Researchers have found a potential link between autism-like behavior in adult mice and exposure to a common antidepressant in the womb.
They also identified a treatment that helped improve memory loss and social interactions, according to the new study in the journal Molecular Brain.
Doctors commonly prescribe antidepressants for treating major depression and post-traumatic stress disorder, including in pregnant women. One of the most commonly prescribed antidepressants is fluoxetine, a serotonin reuptake inhibitor. Fluoxetine can cross the placenta and scientists have also detected it in breast milk. Little is known about its safety during pregnancy, and not enough studies have taken place on its long-term effects on offspring.
“Many human association studies have been conducted to investigate connections between antidepressant exposure during pregnancy and children with autism and attention deficit disorder. But they have not been able to pinpoint a causal relationship,” says senior and corresponding author Hyunsoo Shawn Je, associate professor from the Duke-NUS neuroscience and behavioral disorders program.
The team and their collaborators in South Korea and Singapore investigated adult mice born to mothers treated with fluoxetine (sold under the brand names Prozac and Sarafem) over a 15-day time period that corresponds to the second trimester in humans, in comparison with those born to mothers given normal saline as controls.
The researchers found key differences in behavior. For example, the unexposed mice normally explored all three arms of a Y-shaped maze over a ten-minute time period and, over the courses of multiple arm entries, mice usually enter a less recently visited arm, while the fluoxetine-exposed ones were less inclined to explore an unvisited arm.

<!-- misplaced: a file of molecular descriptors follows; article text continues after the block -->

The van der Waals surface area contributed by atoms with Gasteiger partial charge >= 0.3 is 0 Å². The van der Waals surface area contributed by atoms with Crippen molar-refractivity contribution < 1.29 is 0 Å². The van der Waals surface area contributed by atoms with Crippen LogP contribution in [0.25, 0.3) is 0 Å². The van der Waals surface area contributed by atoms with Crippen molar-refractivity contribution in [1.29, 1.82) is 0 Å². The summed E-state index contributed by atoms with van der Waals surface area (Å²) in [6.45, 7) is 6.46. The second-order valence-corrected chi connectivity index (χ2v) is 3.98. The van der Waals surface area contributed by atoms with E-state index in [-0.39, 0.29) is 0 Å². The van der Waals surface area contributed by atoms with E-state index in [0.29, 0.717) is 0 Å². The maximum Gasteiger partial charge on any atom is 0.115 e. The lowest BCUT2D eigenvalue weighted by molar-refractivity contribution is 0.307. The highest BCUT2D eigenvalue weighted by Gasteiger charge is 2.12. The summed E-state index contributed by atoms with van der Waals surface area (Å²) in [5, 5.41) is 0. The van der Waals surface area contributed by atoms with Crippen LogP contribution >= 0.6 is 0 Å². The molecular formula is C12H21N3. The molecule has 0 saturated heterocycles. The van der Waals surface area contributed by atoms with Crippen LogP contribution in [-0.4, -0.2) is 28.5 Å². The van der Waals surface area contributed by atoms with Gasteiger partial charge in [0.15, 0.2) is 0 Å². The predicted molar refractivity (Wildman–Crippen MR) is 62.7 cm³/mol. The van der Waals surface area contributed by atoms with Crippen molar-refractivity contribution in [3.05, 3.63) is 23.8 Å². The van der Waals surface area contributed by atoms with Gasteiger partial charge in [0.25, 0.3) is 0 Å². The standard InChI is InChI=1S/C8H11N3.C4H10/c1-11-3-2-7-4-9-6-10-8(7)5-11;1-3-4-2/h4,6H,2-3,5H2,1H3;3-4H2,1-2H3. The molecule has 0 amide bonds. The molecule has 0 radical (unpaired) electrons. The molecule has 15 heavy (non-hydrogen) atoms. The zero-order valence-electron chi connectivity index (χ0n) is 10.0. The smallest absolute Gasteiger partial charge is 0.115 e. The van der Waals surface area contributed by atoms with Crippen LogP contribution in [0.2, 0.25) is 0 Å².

In a second experiment, the researchers introduced the mice to two juvenile mice, one after the other. When the second new mouse was introduced, mice that were not exposed to fluoxetine were more likely to only sniff the newly introduced mouse, recognizing that they had already met the first mouse. But the fluoxetine-exposed group sniffed both mice, indicating that they had impaired social novelty recognition.
The team then examined nerve signal transmission in the prefrontal cortex, a part of the brain involved in moderating social behavior. They found that an overactive serotonin receptor impaired transmission. Treating fluoxetine-exposed mice with a compound that blocks the receptor alleviated their behavioral problems and improved their working memory.
The team next wants to examine children with autism born to mothers who took with antidepressants using positron emission tomography scans, an imaging technique used to observe metabolic processes in the body. If they also show enhanced serotonin receptor activity in the same area of the brain, the team plans to test whether FDA-approved serotonin receptor blockers can normalize their behaviors.
“The consensus among experts is that the rise in the number of people diagnosed with autism around the world is likely due to more awareness and testing rather than an increase in the prevalence of autism,” notes Patrick Casey, professor and senior vice dean for research.
“This collaborative study by our researchers offers a compelling case for a link between autism and antidepressant exposure in the womb in an animal model, and a possible mechanism that could potentially be exploited for future therapies.”